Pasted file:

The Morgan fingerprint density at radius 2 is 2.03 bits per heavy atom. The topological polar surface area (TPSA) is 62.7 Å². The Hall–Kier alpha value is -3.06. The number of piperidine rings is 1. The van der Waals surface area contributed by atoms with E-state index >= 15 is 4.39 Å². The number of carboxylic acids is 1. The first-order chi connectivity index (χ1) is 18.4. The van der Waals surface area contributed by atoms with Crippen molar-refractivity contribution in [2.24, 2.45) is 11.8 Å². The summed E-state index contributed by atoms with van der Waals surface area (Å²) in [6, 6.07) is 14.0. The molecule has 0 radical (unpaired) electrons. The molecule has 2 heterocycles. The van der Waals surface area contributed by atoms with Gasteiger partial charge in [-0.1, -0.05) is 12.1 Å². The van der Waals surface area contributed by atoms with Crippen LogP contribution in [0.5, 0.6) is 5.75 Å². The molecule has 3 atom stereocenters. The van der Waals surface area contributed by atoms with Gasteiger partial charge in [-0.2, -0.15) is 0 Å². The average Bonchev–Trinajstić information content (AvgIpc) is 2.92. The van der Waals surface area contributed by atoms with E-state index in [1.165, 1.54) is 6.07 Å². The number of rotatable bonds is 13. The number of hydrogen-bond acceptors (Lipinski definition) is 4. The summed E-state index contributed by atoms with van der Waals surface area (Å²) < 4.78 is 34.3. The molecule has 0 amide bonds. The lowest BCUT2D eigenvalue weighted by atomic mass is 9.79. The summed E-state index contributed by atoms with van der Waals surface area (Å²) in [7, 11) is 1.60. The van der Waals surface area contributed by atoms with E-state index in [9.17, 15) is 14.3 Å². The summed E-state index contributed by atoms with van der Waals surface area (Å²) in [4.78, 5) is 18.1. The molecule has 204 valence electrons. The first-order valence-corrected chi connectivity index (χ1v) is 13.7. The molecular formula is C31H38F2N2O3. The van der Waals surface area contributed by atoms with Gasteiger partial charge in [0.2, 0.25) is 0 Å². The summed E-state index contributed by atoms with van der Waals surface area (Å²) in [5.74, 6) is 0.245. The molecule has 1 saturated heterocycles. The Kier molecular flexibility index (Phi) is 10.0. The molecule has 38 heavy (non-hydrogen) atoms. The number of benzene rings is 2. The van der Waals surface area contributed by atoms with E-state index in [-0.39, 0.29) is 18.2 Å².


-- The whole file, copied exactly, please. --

The Morgan fingerprint density at radius 2 is 2.03 bits per heavy atom. The topological polar surface area (TPSA) is 62.7 Å². The Hall–Kier alpha value is -3.06. The number of piperidine rings is 1. The van der Waals surface area contributed by atoms with E-state index >= 15 is 4.39 Å². The number of carboxylic acids is 1. The first-order chi connectivity index (χ1) is 18.4. The van der Waals surface area contributed by atoms with Crippen molar-refractivity contribution in [2.24, 2.45) is 11.8 Å². The summed E-state index contributed by atoms with van der Waals surface area (Å²) in [6, 6.07) is 14.0. The molecule has 0 radical (unpaired) electrons. The molecule has 2 heterocycles. The van der Waals surface area contributed by atoms with Gasteiger partial charge in [-0.1, -0.05) is 12.1 Å². The van der Waals surface area contributed by atoms with Crippen LogP contribution in [0.5, 0.6) is 5.75 Å². The molecule has 3 atom stereocenters. The van der Waals surface area contributed by atoms with Gasteiger partial charge in [-0.2, -0.15) is 0 Å². The average Bonchev–Trinajstić information content (AvgIpc) is 2.92. The van der Waals surface area contributed by atoms with E-state index in [1.165, 1.54) is 6.07 Å². The number of rotatable bonds is 13. The number of hydrogen-bond acceptors (Lipinski definition) is 4. The summed E-state index contributed by atoms with van der Waals surface area (Å²) < 4.78 is 34.3. The molecule has 0 amide bonds. The lowest BCUT2D eigenvalue weighted by atomic mass is 9.79. The summed E-state index contributed by atoms with van der Waals surface area (Å²) in [7, 11) is 1.60. The van der Waals surface area contributed by atoms with E-state index in [9.17, 15) is 14.3 Å². The summed E-state index contributed by atoms with van der Waals surface area (Å²) in [4.78, 5) is 18.1. The molecule has 204 valence electrons. The first-order valence-corrected chi connectivity index (χ1v) is 13.7. The molecular formula is C31H38F2N2O3. The van der Waals surface area contributed by atoms with Gasteiger partial charge in [0.2, 0.25) is 0 Å². The summed E-state index contributed by atoms with van der Waals surface area (Å²) in [5.74, 6) is 0.245. The molecule has 1 saturated heterocycles. The Kier molecular flexibility index (Phi) is 10.0. The molecule has 38 heavy (non-hydrogen) atoms. The number of benzene rings is 2. The van der Waals surface area contributed by atoms with E-state index in [-0.39, 0.29) is 18.2 Å².